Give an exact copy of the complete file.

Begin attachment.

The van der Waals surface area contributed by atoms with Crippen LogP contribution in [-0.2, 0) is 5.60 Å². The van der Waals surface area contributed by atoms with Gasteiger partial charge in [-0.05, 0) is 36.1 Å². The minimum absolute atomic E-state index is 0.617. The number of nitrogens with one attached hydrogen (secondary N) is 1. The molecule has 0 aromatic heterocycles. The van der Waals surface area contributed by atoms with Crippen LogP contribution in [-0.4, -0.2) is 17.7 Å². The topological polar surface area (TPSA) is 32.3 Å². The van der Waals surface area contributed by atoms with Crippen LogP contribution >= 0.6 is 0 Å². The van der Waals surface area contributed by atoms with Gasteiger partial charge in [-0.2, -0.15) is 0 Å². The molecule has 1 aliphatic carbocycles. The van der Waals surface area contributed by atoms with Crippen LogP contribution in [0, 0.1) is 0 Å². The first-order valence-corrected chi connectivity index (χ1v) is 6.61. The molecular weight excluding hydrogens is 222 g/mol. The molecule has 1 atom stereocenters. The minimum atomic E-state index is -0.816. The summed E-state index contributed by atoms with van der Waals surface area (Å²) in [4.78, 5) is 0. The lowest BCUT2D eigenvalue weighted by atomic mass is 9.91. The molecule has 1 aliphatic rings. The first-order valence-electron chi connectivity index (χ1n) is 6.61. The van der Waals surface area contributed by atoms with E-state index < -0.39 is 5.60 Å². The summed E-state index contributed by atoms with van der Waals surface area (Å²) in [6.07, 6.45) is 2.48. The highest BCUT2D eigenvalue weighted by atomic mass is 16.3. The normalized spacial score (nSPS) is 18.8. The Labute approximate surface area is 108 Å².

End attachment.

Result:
The van der Waals surface area contributed by atoms with Crippen LogP contribution in [-0.2, 0) is 5.60 Å². The van der Waals surface area contributed by atoms with Gasteiger partial charge in [-0.05, 0) is 36.1 Å². The minimum absolute atomic E-state index is 0.617. The number of nitrogens with one attached hydrogen (secondary N) is 1. The molecule has 0 aromatic heterocycles. The van der Waals surface area contributed by atoms with Crippen LogP contribution in [-0.4, -0.2) is 17.7 Å². The topological polar surface area (TPSA) is 32.3 Å². The van der Waals surface area contributed by atoms with Crippen LogP contribution >= 0.6 is 0 Å². The van der Waals surface area contributed by atoms with Gasteiger partial charge in [-0.2, -0.15) is 0 Å². The molecule has 1 aliphatic carbocycles. The van der Waals surface area contributed by atoms with Crippen LogP contribution in [0, 0.1) is 0 Å². The first-order valence-corrected chi connectivity index (χ1v) is 6.61. The molecular weight excluding hydrogens is 222 g/mol. The molecule has 1 atom stereocenters. The minimum atomic E-state index is -0.816. The summed E-state index contributed by atoms with van der Waals surface area (Å²) in [4.78, 5) is 0. The lowest BCUT2D eigenvalue weighted by atomic mass is 9.91. The molecule has 1 aliphatic rings. The first-order valence-electron chi connectivity index (χ1n) is 6.61. The van der Waals surface area contributed by atoms with E-state index < -0.39 is 5.60 Å². The summed E-state index contributed by atoms with van der Waals surface area (Å²) in [6.07, 6.45) is 2.48. The highest BCUT2D eigenvalue weighted by atomic mass is 16.3. The normalized spacial score (nSPS) is 18.8. The Labute approximate surface area is 108 Å².